Thursday, April 22, 2010

Personalize me Cap'n!

"I wanna talk about me!" - Toby Keith

We’ve been talking about personalization quite often in class lately; probably because the rest of the world is talking about personalization, well, almost constantly.

But what is personalization? Is it being able to pick what fonts your website is displayed in? Is it making sure that your computer remembers your Facebook password for easy login? Or is it being able to download whichever app you want, when you want it straight to your handheld iPod?

D. None of the above.

Personalization is “is a computation-based application that takes a well defined set of inputs and returns one (or more) recommendations for a piece of content to be immediately served to an end user.” Or, personalization is a mouthful.

So let’s break it down. Google may be one of the best and most familiar examples of online personalization. Whether you’re aware of it or not, Google tracks everything you search. I have a gmail account, and I logged in to my account and went to my privacy settings to try to better “hide” myself from Google. What did I find? Every. Single. Thing. That I have googled since I bought this laptop. All of it. Scary, huh? Immensely.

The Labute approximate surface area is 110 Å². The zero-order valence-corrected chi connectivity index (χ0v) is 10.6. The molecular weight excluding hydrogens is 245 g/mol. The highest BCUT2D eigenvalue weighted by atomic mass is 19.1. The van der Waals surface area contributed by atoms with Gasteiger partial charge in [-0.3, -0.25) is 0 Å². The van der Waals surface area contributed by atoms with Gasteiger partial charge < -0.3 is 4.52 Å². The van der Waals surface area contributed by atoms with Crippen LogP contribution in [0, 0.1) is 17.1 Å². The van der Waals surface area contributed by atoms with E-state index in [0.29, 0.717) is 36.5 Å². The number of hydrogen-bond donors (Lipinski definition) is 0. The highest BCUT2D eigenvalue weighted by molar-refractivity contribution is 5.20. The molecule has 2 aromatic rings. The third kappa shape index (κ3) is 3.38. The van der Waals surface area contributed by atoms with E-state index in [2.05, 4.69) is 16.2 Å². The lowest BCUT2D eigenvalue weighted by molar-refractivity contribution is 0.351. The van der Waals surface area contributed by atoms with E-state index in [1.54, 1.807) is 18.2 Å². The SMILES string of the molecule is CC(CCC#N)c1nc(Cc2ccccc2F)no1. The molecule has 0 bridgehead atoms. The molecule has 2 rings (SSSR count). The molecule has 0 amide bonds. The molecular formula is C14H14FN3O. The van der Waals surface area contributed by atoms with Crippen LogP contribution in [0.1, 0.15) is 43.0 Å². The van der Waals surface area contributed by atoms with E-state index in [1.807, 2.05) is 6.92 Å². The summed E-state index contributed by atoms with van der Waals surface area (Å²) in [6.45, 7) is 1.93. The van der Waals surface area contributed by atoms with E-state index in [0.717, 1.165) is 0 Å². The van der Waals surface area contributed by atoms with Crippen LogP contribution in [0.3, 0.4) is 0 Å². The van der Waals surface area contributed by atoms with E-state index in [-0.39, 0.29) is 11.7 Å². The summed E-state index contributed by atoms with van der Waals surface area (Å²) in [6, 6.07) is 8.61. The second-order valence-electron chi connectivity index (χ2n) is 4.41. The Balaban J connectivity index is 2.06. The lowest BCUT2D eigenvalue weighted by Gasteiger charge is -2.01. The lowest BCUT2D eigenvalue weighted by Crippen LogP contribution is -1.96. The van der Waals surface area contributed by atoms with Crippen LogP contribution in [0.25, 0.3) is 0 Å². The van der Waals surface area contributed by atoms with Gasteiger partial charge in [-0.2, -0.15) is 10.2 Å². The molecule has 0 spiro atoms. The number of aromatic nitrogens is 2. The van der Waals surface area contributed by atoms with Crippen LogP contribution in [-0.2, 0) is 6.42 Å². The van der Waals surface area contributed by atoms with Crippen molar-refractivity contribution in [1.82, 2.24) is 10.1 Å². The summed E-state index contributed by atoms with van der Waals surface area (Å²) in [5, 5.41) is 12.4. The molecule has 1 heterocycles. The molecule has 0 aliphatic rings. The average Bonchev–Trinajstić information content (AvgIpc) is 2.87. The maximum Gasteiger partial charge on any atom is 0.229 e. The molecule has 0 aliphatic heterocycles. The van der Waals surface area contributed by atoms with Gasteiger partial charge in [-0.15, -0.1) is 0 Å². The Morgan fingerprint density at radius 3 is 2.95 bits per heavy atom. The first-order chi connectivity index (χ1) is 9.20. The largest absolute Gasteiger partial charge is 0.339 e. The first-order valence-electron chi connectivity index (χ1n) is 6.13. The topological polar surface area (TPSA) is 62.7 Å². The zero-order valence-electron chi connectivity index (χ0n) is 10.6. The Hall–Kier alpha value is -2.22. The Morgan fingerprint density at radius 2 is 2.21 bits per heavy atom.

So anyway, Google takes all of that information, stores it, and uses it to send you the best (according to its computer brain) results for you personally. I was trying to find a place to go out for lunch the other day, and I typed “lunch restaurants in” and what comes up? Bethesda. It read my mind. Scary again. Useful? You betcha. Still scary.

This web article, written on March 3, 2010, claims that Google personalizes about 20 percent of search results, usually the top results on your Google search.

Now this may lead you more quickly to the sight you do actually want, but is it entirely a good thing? Is it making users close-minded? Is it preventing us from moving outside of our comfort zone? It’s helping prevent me from eating anywhere besides Bethesda, that’s for sure. So is it helping or hurting? Broadening our horizons or erasing them? I’m not so sure. I’m a googler-I google everything; I think it’s because I’m very inquisitive. But because I click the first site every time, am I only reading what google wants me to read? Am I letting google do some of my thinking for me? I hope not. I consider myself a pretty good thinker; I need to think about this one on my own & give Google the night off. I urge you to do the same!

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